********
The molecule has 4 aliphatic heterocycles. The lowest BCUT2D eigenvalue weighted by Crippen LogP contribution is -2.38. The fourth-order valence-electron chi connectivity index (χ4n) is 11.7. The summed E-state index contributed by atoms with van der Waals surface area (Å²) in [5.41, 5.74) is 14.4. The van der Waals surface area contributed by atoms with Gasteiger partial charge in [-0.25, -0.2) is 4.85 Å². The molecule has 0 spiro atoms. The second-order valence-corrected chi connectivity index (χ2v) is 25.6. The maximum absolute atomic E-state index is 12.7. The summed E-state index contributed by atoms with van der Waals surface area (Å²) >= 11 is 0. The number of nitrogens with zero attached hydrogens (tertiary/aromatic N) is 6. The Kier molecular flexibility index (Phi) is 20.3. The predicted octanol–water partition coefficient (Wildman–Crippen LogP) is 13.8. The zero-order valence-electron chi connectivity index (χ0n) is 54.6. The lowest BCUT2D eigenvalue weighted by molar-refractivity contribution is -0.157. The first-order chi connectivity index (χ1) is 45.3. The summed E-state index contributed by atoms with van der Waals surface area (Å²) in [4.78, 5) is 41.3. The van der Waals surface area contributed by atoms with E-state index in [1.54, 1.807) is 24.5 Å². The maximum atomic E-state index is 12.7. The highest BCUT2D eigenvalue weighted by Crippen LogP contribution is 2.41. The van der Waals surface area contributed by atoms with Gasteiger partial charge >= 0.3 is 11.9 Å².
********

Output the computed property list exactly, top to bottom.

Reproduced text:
The molecule has 4 aliphatic heterocycles. The lowest BCUT2D eigenvalue weighted by Crippen LogP contribution is -2.38. The fourth-order valence-electron chi connectivity index (χ4n) is 11.7. The summed E-state index contributed by atoms with van der Waals surface area (Å²) in [5.41, 5.74) is 14.4. The van der Waals surface area contributed by atoms with Gasteiger partial charge in [-0.25, -0.2) is 4.85 Å². The molecule has 0 spiro atoms. The second-order valence-corrected chi connectivity index (χ2v) is 25.6. The maximum absolute atomic E-state index is 12.7. The summed E-state index contributed by atoms with van der Waals surface area (Å²) >= 11 is 0. The number of nitrogens with zero attached hydrogens (tertiary/aromatic N) is 6. The Kier molecular flexibility index (Phi) is 20.3. The predicted octanol–water partition coefficient (Wildman–Crippen LogP) is 13.8. The zero-order valence-electron chi connectivity index (χ0n) is 54.6. The lowest BCUT2D eigenvalue weighted by molar-refractivity contribution is -0.157. The first-order chi connectivity index (χ1) is 45.3. The summed E-state index contributed by atoms with van der Waals surface area (Å²) in [4.78, 5) is 41.3. The van der Waals surface area contributed by atoms with E-state index in [1.54, 1.807) is 24.5 Å². The maximum atomic E-state index is 12.7. The highest BCUT2D eigenvalue weighted by Crippen LogP contribution is 2.41. The van der Waals surface area contributed by atoms with Gasteiger partial charge >= 0.3 is 11.9 Å².